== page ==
Climate justice, not climate change.
Our campaign is committed to climate justice as the broader vision for which divestment is only one tactic.
While climate change is and will be affecting us all, it disproportionately affects low-income communities and people of color – both on a global and local scale, even though these communities have historically contributed the least to the problem. Climate justice is the framework for considering and a call to action for addressing this paradox.
For example, in the last 25 years, 95% of deaths that resulted from natural disasters occurred in developing nations. While a major drought in the US can lead to higher food prices, a major drought in a country like Sierra Leone that relies heavily on subsistence agriculture can trigger mass starvation. As sea levels rise, low-lying countries like Bangladesh will experience extreme flooding and simply not have the infrastructure or resources to support their populations. In both of these examples, what is clear is that climate change will continue to be something that people of privilege consider a threat to “their grandchildren,” while it has already been a reality for frontline communities across the world (predominantly in the Global South).
Here in New York City, the aftermath of Hurricane Sandy in 2012 demonstrated how class and racial divides influence the distribution of the worst effects of climate change. For example, the New York Environmental Justice Alliance has documented how major industrial areas that are populated mostly by people of color are in storm surge areas, making the residents vulnerable to toxic pollution from increasing numbers of natural disasters.
The climate justice framework sheds light on climate change as a grave public health issue. Warming and increased flooding also lead to increased spread of disease, particularly in countries with poor sanitation. Between 2030 and 2050, climate change is expected to cause approximately 250,000 additional deaths per year, from malnutrition, malaria, diarrhoea and heat stress.xxi More recent estimates have put the number at 300,000 deaths and suggest that an additional 325 million people are seriously (though non-fatally) affected by climate change. As UN Secretary-General Ban Ki Moon has said, “Climate change is the single greatest threat to sustainable development.”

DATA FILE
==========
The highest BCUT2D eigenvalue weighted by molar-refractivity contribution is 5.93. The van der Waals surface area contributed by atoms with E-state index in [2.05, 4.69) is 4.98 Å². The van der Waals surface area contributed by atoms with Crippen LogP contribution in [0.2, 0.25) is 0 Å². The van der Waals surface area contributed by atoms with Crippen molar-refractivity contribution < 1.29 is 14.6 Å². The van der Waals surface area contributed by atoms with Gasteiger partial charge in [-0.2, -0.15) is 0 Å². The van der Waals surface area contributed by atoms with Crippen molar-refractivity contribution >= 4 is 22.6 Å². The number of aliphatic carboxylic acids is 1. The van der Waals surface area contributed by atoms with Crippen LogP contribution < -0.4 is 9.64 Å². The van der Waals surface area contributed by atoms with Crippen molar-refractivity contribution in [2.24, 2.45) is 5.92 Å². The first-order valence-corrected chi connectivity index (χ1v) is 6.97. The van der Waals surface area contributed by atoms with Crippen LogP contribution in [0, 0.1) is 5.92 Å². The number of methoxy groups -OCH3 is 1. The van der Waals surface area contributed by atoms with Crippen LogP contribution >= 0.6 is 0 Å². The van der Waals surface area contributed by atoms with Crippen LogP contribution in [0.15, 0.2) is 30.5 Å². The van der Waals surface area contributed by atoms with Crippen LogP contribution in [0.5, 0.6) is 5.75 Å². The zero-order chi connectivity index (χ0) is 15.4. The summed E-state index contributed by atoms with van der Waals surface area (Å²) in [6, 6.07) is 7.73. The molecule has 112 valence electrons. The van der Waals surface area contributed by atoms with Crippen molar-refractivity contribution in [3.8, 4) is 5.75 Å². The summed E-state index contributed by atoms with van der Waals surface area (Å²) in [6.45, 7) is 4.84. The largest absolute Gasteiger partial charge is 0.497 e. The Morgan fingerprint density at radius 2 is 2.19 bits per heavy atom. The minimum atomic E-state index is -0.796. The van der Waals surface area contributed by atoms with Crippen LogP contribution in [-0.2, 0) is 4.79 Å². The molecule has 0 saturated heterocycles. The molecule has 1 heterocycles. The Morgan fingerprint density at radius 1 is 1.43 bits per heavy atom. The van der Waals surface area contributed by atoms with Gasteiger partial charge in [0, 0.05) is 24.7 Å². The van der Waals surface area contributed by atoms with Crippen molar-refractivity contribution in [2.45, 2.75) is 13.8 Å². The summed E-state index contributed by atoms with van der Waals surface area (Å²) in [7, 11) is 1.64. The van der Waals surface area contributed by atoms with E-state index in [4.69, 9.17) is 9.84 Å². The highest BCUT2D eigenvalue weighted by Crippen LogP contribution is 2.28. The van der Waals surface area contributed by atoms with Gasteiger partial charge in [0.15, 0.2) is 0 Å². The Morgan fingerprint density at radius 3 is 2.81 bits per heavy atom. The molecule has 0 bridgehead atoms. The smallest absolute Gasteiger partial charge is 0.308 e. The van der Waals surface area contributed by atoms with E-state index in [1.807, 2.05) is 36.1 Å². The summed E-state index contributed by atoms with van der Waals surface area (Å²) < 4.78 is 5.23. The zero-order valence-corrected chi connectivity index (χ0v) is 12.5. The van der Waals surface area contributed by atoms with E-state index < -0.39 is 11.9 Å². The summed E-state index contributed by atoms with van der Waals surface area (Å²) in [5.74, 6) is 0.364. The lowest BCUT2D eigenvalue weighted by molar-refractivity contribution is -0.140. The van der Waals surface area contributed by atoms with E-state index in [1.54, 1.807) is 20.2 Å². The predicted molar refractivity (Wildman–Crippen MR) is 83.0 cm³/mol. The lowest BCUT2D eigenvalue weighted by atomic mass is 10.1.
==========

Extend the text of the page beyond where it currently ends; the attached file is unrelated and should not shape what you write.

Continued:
Fossil fuel divestment requires consideration of the same racial, social, and economic inequities that inspired the Board to take leadership by divesting from private prisons – pushed by an incredible campaign run by Columbia Prison Divest. Columbia must now divest from fossil fuels and take a moral stand for the people who will most significantly and immediately be affected by unchecked climate change – from Red Hook to Bangladesh.
For Columbia to divest from the fossil fuel extraction industry is to announce to the world that we are committed to fighting for human rights, on behalf of all of our current and future students. The fossil fuel industry is actively contributing to the release of carbon into the atmosphere and has no foreseeable plans to halt its activity. By remaining complacent on this issue, Columbia is, in fact, assisting highly immoral and unethical activities.